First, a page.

Refrigerator Battery Backup

November 29, wake-up temperature: 9°. I’m no stranger to working outdoors in the cold, but it takes a while to acclimate, and it usually doesn’t get this cold and snowy until well into January. Time for some long-neglected indoor projects.

As you may recall, I built a pretty sweet portable battery backup unit a while back. Built into a large mobile tool chest, it was a good attempt at integrating all the pieces needed to store electrons and turn them into AC power in a grid-down scenario. As integrated as the build was, it suffered from a few issues. First, the charger was really noisy, and leaving it plugged in and charging all the time was a source of family friction. Second, it was “portable” in the sense that cars are portable – yes, the wheel around nicely, but getting them up and down stairs can be problematic. Finally, it didn’t work, at least not for its intended mission of powering a fridge to keep things cold without having to run the generator full time. The inverter I chose was just too small for the start-up surge of even a small refrigerator compressor, which was the main use case for the finished product. Disappointing, to say the least. Time for a new design.

Electrical Design

Like this, but full of insulin.

My new build seeks to solve these problems while leveraging what I learned from my first build. To keep the project focused, I decided to eliminate the portability factor and build a dedicated battery bank designed to power just our backup fridge. With that in mind, the form factor started to take shape in my head. I pictured a pedestal upon which the mini-fridge could sit, kind of like the pedestals offered for front-load washers and dryers these days. The pedestal would have a drawer with a tray for the batteries, charger and inverter, so that everything could be reached for easy service. As a bonus, the pedestal would reduce the stooping needed to access the fridge.

I had a couple of other design goals. First, I wanted to make sure it would work. The current inverter obviously needed to be replaced, so I did a little Googling and settled on a Cobra CPI 1000 that I picked up on Amazon for $75. I did a test last summer to make sure everything would work, and it was a go – the inverter easily handled the start-up surge, and the batteries kept the fridge running for more than 14 hours without budging the voltmeter, even on an 80° day.

With batteries and inverter sorted, I turned my attention to the charger. The Scumacher SC-10030A smart charger I was using was all wrong for the job – too many controls that reset to default when the power was removed, difficult to read labels, and a bulky case that set the control panel at an awkward angle in the tool box I was using. Plus, it buzzed like a bee hive when in operation. I needed something a little better than consumer grade electronics for this job – something sealed, quiet, and with a minimum of controls. At Brother Harold’s suggestion, I turned my attention to the marine battery charger market, and eventually settled on a NOCO Genius GEN2 charger. It has two 10A banks for a total of 20A output, so it should be able to charge nearly as quickly as the Schumacher, but do so silently and without any need to fiddle with switches.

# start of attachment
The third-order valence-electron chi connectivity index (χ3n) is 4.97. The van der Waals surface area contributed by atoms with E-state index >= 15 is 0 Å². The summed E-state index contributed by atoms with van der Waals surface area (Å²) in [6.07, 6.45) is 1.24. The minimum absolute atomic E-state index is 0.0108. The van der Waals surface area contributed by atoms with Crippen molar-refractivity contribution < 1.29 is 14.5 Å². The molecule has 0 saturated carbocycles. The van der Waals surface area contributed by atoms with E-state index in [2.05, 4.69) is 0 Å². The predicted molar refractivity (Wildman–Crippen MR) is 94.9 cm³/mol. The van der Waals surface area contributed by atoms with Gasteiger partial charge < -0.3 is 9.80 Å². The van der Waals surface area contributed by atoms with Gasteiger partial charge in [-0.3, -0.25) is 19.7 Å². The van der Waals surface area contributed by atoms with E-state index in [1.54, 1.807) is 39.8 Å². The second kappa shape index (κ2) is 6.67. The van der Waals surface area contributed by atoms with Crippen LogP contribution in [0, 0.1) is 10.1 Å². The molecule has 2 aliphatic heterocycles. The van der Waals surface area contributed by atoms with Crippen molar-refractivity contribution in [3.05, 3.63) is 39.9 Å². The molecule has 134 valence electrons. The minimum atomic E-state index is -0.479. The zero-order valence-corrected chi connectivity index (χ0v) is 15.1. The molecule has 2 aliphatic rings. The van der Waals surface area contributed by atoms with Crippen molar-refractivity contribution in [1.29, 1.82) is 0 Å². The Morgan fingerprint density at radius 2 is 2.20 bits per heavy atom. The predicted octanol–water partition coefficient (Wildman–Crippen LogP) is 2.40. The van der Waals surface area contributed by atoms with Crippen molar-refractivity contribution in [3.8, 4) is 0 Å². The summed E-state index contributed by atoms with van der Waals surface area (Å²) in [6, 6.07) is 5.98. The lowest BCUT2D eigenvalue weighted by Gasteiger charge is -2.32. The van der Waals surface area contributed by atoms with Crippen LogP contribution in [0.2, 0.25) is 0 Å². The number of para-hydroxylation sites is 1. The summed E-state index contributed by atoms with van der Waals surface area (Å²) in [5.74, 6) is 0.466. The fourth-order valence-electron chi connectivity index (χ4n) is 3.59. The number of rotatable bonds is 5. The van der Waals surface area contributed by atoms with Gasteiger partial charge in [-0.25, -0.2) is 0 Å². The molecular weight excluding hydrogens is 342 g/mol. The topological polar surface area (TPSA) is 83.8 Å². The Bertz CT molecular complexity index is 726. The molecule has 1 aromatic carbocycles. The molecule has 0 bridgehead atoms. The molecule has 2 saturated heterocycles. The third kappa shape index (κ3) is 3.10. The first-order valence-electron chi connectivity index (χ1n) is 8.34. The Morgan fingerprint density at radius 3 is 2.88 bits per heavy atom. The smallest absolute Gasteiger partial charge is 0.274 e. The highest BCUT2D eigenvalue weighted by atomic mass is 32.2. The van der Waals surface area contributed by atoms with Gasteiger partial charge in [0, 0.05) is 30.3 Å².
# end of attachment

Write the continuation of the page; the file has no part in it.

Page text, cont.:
Another design goal is automated operation. I want this bank to be able to switch the fridge over to inverter power automatically if the grid power fails. That’s actually a little more complicated than it sounds, because if the power fails while the compressor is on, switching immediately to the inverter won’t work – you need to let the compressor sit idle for five minutes or so before reapplying power. So I’ll need to fiddle with some sort of time-delay relay here, one that can sense the loss of grid power and switch the fridge to the inverter five minutes later. I can either buy an off-the-shelf timer relay, or mess with a timer chip and roll my own. I’ll likely suck up the $70 for the COTS parts and call it a day. After all, this is a life-safety application, so spending some bucks on an engineered part is probably justifiable.